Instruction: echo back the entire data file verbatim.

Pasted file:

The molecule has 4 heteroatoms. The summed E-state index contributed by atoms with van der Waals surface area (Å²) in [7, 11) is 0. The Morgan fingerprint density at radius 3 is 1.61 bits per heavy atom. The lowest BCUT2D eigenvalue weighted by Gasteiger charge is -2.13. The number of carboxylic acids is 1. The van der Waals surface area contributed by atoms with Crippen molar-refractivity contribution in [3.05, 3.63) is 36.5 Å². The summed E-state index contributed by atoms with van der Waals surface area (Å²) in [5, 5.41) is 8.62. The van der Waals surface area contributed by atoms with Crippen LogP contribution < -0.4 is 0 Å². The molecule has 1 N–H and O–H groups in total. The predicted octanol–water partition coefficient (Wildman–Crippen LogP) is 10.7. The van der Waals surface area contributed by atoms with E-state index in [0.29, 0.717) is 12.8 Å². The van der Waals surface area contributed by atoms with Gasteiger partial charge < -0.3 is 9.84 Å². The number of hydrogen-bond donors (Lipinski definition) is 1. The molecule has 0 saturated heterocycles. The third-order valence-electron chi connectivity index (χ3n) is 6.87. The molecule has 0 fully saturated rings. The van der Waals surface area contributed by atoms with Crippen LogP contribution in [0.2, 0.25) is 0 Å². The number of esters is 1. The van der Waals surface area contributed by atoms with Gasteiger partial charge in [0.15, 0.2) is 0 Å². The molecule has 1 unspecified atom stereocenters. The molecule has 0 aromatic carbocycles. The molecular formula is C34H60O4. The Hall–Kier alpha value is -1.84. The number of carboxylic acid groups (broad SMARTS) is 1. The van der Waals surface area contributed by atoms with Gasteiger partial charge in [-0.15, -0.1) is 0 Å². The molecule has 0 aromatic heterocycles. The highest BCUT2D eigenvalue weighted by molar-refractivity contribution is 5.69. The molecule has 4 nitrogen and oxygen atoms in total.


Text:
The molecule has 4 heteroatoms. The summed E-state index contributed by atoms with van der Waals surface area (Å²) in [7, 11) is 0. The Morgan fingerprint density at radius 3 is 1.61 bits per heavy atom. The lowest BCUT2D eigenvalue weighted by Gasteiger charge is -2.13. The number of carboxylic acids is 1. The van der Waals surface area contributed by atoms with Crippen molar-refractivity contribution in [3.05, 3.63) is 36.5 Å². The summed E-state index contributed by atoms with van der Waals surface area (Å²) in [5, 5.41) is 8.62. The van der Waals surface area contributed by atoms with Crippen LogP contribution < -0.4 is 0 Å². The molecule has 1 N–H and O–H groups in total. The predicted octanol–water partition coefficient (Wildman–Crippen LogP) is 10.7. The van der Waals surface area contributed by atoms with E-state index in [0.29, 0.717) is 12.8 Å². The van der Waals surface area contributed by atoms with Gasteiger partial charge < -0.3 is 9.84 Å². The number of hydrogen-bond donors (Lipinski definition) is 1. The molecule has 0 saturated heterocycles. The third-order valence-electron chi connectivity index (χ3n) is 6.87. The molecule has 0 fully saturated rings. The van der Waals surface area contributed by atoms with Crippen LogP contribution in [0.2, 0.25) is 0 Å². The number of esters is 1. The van der Waals surface area contributed by atoms with Gasteiger partial charge in [0.15, 0.2) is 0 Å². The molecule has 1 unspecified atom stereocenters. The molecule has 0 aromatic carbocycles. The molecular formula is C34H60O4. The Hall–Kier alpha value is -1.84. The number of carboxylic acid groups (broad SMARTS) is 1. The van der Waals surface area contributed by atoms with Gasteiger partial charge in [-0.15, -0.1) is 0 Å². The molecule has 0 aromatic heterocycles. The highest BCUT2D eigenvalue weighted by molar-refractivity contribution is 5.69. The molecule has 4 nitrogen and oxygen atoms in total.